There are darker things in a theatre than stage fright.
A controversial production of Hamlet is in rehearsals at Drury Lane, the setting for some of Regency tragedian Edmund Kean’s most mindboggling performances. In one of those outings, as Sir Giles Overreach in Philip Massinger’s A New Way to Pay Old Debts, the great actor was reputedly possessed by the Devil.
The leading man in our modern production is hellraising Irish genius Declan Mahoney, obsessed with Kean and determined to pay homage in his performance. The show is already marred by terrible friction between Mahoney and tyrannical director Daniel Loxley over who actually creates ‘character’ in a stage play, and by disturbing hostile interventions of someone - or something - in the theatre.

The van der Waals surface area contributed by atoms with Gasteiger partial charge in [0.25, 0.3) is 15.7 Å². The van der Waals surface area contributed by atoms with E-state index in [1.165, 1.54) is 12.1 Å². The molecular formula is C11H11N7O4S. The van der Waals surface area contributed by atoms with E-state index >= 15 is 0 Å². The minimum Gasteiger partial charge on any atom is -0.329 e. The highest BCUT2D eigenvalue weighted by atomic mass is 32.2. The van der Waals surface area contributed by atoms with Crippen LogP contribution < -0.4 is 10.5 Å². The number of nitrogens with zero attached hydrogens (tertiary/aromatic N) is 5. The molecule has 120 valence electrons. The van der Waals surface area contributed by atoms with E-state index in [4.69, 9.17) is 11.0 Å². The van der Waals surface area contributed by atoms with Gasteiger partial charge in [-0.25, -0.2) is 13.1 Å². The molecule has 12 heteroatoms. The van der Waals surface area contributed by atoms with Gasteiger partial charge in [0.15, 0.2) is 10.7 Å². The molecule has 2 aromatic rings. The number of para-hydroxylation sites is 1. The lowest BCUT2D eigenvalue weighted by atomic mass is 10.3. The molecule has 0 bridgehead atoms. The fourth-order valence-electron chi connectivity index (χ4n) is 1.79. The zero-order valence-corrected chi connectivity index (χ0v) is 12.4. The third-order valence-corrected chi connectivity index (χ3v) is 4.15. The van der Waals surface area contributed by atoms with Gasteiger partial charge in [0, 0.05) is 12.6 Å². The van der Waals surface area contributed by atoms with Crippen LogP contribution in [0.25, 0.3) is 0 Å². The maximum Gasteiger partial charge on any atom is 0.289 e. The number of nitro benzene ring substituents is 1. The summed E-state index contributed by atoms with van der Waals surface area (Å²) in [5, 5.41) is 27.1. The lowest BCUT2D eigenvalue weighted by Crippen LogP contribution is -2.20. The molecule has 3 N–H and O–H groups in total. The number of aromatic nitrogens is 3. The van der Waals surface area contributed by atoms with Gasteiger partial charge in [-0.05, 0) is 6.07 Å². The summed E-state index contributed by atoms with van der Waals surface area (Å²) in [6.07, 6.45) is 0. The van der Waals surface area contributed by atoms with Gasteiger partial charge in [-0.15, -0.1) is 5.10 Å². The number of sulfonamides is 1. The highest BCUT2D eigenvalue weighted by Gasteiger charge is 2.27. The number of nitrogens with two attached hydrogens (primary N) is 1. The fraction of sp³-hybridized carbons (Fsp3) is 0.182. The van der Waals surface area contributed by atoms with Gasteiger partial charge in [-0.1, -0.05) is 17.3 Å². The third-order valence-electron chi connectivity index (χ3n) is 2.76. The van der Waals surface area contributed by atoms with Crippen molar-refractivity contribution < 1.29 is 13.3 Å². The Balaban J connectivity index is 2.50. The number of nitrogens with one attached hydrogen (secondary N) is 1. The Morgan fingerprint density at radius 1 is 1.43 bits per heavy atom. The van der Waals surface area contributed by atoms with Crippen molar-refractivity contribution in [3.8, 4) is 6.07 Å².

The black magic of stage superstition is activated by a seemingly harmless object brought into the building by poetical journalist Stencie Smith, whose brief is to interview Mahoney. This strange but ancient mascot unleashes triumph, tragedy and terror.
Published: 8 September 2014
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